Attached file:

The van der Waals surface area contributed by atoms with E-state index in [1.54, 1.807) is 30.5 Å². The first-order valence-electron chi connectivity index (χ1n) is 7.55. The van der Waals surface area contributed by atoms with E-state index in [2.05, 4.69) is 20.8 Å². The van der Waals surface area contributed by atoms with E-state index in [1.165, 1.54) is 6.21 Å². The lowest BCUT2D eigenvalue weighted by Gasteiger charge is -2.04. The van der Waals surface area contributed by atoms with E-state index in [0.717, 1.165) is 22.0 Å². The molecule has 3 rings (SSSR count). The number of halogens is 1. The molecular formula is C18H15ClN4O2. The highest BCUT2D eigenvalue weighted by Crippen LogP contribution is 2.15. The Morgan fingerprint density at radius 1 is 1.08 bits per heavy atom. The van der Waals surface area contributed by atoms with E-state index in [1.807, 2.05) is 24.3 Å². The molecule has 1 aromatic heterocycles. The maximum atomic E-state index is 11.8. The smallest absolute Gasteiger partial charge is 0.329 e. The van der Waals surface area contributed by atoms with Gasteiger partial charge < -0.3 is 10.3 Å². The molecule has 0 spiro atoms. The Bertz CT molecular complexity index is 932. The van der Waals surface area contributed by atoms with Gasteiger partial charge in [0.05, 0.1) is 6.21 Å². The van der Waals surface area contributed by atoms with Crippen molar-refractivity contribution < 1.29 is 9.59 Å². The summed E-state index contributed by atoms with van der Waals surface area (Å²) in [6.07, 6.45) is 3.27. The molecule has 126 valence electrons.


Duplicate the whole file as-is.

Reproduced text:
The van der Waals surface area contributed by atoms with E-state index in [1.54, 1.807) is 30.5 Å². The first-order valence-electron chi connectivity index (χ1n) is 7.55. The van der Waals surface area contributed by atoms with E-state index in [2.05, 4.69) is 20.8 Å². The van der Waals surface area contributed by atoms with E-state index in [1.165, 1.54) is 6.21 Å². The lowest BCUT2D eigenvalue weighted by Gasteiger charge is -2.04. The van der Waals surface area contributed by atoms with E-state index in [0.717, 1.165) is 22.0 Å². The molecule has 3 rings (SSSR count). The number of halogens is 1. The molecular formula is C18H15ClN4O2. The highest BCUT2D eigenvalue weighted by Crippen LogP contribution is 2.15. The Morgan fingerprint density at radius 1 is 1.08 bits per heavy atom. The van der Waals surface area contributed by atoms with E-state index in [1.807, 2.05) is 24.3 Å². The molecule has 1 aromatic heterocycles. The maximum atomic E-state index is 11.8. The smallest absolute Gasteiger partial charge is 0.329 e. The van der Waals surface area contributed by atoms with Gasteiger partial charge < -0.3 is 10.3 Å². The molecule has 0 spiro atoms. The Bertz CT molecular complexity index is 932. The van der Waals surface area contributed by atoms with Gasteiger partial charge in [0.05, 0.1) is 6.21 Å². The van der Waals surface area contributed by atoms with Crippen molar-refractivity contribution < 1.29 is 9.59 Å². The summed E-state index contributed by atoms with van der Waals surface area (Å²) in [6.07, 6.45) is 3.27. The molecule has 126 valence electrons.